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Chapter One —We ride into Magdag
We rode, Duhrra of the Days and I, into Magdag. Magdag, the city of the megaliths, the chief city of the Grodnims, those devoted followers of Grodno the Green, stank in our nostrils, us followers of the true path of Zair.
"This place is a cesspit of vileness." Duhrra spat, juicily, into the dust of-the roadway. "It should be smashed like my hand and cauterized like my stump."
"Amen to that, Duhrra. You know I am taking ship here for Vallia. You are gladly welcome to join me. If you wish to smash and cauterize Magdag, kindly give me time to go aboard and weigh."
He gazed at me, his big moonface sweating, his foolish-seeming mouth gaping.
"Duh —you're a hard man, Dak."
"Aye —and I should be harder. Now shut your black-fanged wine-spout. Here is a pack of Magdag devils in person."
We slumped in our saddles and half closed our eyes and let our heads droop on our breasts as we rode past a body of Magdaggian sectrixmen riding toward the west. I did not even bother to fleer them a searching glance as we lumbered by. Ahead lay the fortress city of Magdag, a place of great power and great evil, and I wished only to take myself as speedily as possible aboard a galleon from Vallia and tell her captain to sail me home as fast as his vessel could sail, home to Vallia and Valka.
Home —back to Esser Rarioch, my high fortress overlooking the bay and Valkanium, home to Delia and the twins!
The dusty road led straight to the western gate, an imposing structure of many levels, battlemented, loopholed, a tough nut to crack in any siege. The road itself thronged with people coming andgoing, for as a large and prosperous city Magdag demanded the unremitting toil of many hands to keep its belly fed. Here, on the green northern shore of the inner sea, those working hands would be slave.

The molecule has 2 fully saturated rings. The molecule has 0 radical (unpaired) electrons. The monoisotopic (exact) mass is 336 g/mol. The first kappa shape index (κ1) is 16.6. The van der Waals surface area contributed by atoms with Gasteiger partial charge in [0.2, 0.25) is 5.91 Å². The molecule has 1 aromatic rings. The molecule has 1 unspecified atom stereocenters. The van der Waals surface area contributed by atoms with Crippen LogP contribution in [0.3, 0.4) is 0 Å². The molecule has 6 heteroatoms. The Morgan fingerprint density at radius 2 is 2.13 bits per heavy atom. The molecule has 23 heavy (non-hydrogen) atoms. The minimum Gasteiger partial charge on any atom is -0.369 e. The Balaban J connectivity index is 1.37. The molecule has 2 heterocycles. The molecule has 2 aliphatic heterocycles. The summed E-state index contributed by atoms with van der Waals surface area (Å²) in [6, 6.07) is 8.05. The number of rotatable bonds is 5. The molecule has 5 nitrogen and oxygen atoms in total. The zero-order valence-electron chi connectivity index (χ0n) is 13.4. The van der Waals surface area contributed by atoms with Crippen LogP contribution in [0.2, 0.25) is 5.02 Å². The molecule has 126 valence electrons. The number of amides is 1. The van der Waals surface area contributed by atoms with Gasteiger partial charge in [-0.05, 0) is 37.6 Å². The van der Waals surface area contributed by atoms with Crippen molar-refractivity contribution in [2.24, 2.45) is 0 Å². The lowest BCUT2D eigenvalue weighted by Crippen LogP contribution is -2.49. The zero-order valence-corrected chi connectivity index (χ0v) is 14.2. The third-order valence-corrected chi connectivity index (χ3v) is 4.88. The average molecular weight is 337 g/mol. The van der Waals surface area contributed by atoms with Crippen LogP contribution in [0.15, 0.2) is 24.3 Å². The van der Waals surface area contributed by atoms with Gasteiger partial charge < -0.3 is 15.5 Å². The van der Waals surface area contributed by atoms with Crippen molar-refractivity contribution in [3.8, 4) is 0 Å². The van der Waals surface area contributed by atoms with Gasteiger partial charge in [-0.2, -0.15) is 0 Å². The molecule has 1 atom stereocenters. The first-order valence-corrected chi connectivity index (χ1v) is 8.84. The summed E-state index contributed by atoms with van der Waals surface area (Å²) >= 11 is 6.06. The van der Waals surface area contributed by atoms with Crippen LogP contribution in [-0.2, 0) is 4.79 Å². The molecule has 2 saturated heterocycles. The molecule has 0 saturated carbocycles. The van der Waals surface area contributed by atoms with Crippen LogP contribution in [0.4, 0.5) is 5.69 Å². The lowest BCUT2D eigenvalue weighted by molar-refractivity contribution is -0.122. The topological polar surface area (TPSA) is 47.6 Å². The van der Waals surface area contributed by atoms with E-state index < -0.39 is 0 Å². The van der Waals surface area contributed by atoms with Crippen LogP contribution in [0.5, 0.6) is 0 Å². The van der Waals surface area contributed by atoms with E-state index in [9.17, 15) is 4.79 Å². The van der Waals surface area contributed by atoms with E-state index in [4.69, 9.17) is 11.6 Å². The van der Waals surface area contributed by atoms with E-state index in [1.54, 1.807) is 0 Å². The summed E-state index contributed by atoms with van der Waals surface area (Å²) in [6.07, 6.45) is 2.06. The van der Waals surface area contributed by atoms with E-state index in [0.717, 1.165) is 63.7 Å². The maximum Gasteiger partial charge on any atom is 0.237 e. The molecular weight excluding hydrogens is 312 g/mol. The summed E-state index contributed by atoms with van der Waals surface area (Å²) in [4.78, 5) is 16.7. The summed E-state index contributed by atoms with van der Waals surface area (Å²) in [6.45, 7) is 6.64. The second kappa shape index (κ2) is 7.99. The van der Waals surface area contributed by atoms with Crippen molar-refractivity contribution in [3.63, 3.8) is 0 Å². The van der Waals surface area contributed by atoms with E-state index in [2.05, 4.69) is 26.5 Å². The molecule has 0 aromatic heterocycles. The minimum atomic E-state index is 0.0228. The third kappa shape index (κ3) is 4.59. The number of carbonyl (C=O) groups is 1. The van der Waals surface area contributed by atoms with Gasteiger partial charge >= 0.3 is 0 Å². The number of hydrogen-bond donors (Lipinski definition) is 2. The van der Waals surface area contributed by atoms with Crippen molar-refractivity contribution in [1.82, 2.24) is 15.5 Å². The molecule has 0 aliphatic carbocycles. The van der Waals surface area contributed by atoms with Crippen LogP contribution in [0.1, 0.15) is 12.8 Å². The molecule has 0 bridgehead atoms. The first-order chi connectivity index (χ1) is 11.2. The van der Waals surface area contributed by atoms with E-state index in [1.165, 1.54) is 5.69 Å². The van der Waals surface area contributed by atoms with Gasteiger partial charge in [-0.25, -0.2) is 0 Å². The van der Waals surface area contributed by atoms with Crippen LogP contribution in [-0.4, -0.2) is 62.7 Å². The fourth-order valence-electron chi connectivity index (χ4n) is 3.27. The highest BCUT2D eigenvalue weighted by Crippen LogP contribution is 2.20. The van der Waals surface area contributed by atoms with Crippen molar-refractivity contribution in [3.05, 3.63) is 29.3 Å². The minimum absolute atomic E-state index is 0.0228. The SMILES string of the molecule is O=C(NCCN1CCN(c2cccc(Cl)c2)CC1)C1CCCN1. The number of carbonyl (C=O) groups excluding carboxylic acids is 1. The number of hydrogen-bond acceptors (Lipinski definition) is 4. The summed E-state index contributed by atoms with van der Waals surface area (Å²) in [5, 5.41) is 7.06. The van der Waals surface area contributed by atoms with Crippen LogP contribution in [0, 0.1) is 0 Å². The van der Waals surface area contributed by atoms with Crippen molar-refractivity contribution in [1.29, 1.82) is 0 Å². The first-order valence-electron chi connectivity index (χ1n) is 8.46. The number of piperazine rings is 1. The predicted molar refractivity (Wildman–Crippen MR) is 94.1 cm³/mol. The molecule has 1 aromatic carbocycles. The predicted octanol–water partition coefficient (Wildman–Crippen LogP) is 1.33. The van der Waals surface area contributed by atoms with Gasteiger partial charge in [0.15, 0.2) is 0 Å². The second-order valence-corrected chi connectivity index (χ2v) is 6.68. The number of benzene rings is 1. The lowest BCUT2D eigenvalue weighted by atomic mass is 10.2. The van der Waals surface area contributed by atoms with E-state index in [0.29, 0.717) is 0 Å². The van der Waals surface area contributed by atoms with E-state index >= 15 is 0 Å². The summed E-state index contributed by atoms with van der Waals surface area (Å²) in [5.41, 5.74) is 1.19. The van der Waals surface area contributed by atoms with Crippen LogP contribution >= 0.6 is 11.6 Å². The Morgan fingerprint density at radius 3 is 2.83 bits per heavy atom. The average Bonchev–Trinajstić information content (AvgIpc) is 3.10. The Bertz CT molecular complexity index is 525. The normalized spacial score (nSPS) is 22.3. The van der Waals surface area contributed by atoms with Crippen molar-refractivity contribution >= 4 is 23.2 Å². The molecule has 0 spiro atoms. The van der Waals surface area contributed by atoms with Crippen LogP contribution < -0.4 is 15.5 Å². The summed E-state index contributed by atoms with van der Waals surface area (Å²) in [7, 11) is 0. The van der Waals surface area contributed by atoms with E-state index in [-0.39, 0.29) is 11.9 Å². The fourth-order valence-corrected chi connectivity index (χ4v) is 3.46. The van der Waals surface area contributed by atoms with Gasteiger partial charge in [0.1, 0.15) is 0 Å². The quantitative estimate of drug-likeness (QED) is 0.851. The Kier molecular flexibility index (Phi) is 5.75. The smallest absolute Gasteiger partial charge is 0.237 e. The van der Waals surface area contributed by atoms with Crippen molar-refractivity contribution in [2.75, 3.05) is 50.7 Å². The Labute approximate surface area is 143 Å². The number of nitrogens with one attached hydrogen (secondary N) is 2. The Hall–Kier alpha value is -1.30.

Shadows of the gate dropped about us. The smells began in earnest. I intended to talk to no one. Straight to the harbor —the nearest of the numerous harbors of Magdag —and there seek information on the first ship of Vallia; yes, that was the plan. If I had to wait a sennight or so I felt I could just support the extra torment, for I had suffered much of late. The twin Suns of Scorpio streamed their mingled light upon the walls and battlements of the city, giving the evil place a spurious grandeur and glory. All the light and color of two worlds cannot in the end disguise true evil. So I thought then and, by Zair, so I think now.
The stupid sectrixes with their six legs and their blunt stubborn heads sensed the ending of their day's labors and a comfortable stall and food, and they speeded up their lumbering trot. Maybe they were not so stupid after all. Jogging awkwardly up and down we passed the lofty pointed arch of the gateway beneath the hard, incurious stares of Magdaggian soldiery, hired mercenaries mostly, with a few Homo sapiens among them, and turned sharp right-handed for the harbor area.
The eternal sounds of a great city rose about us, mingling with the stinks. The shadows clustered.
"And remember, Duhrra. You wear the green. Think like a Grodnim. Look like a Grodnim. Act like a Grodnim."
"Aye, Dak my master. Uh —Think, look, and act like a devil."
He shifted the stump of his right arm, severed at the wrist, and folded swathing rags more securely to conceal his hook.
"I do not forget I wear the red beneath all this green."
"That is well. Do not forget and strip off and reveal all to everyone. In all else —forget."
He caught the tone of my voice and hawked and spat again and we cantered through the deepening twilight toward a certain sailors' tavern where news was to be had. The shadows lengthened.
A line of beggars along the decaying inner wall cried out and held up pitiful mutilations, rattling their wooden begging bowls. These were men who had been used by the overlords of Magdag in war, and being wounded or rendered unfit for further duty, had been cast off. They were not even of use as slaves.
Somewhere a few good days' ride back to the west lay the corpses of half a dozen devils of Magdag. The gold and silver oars that had once jingled in their purses made the same bright sounds in ours. Money has no cares over its owners. I drew out a handful of copper obs, that almost universal single-value copper coin of Kregen, and threw them, one by one, at the beggars as we passed. The act gave me no pleasure.
Copyright © 1976, Kenneth Bulmer.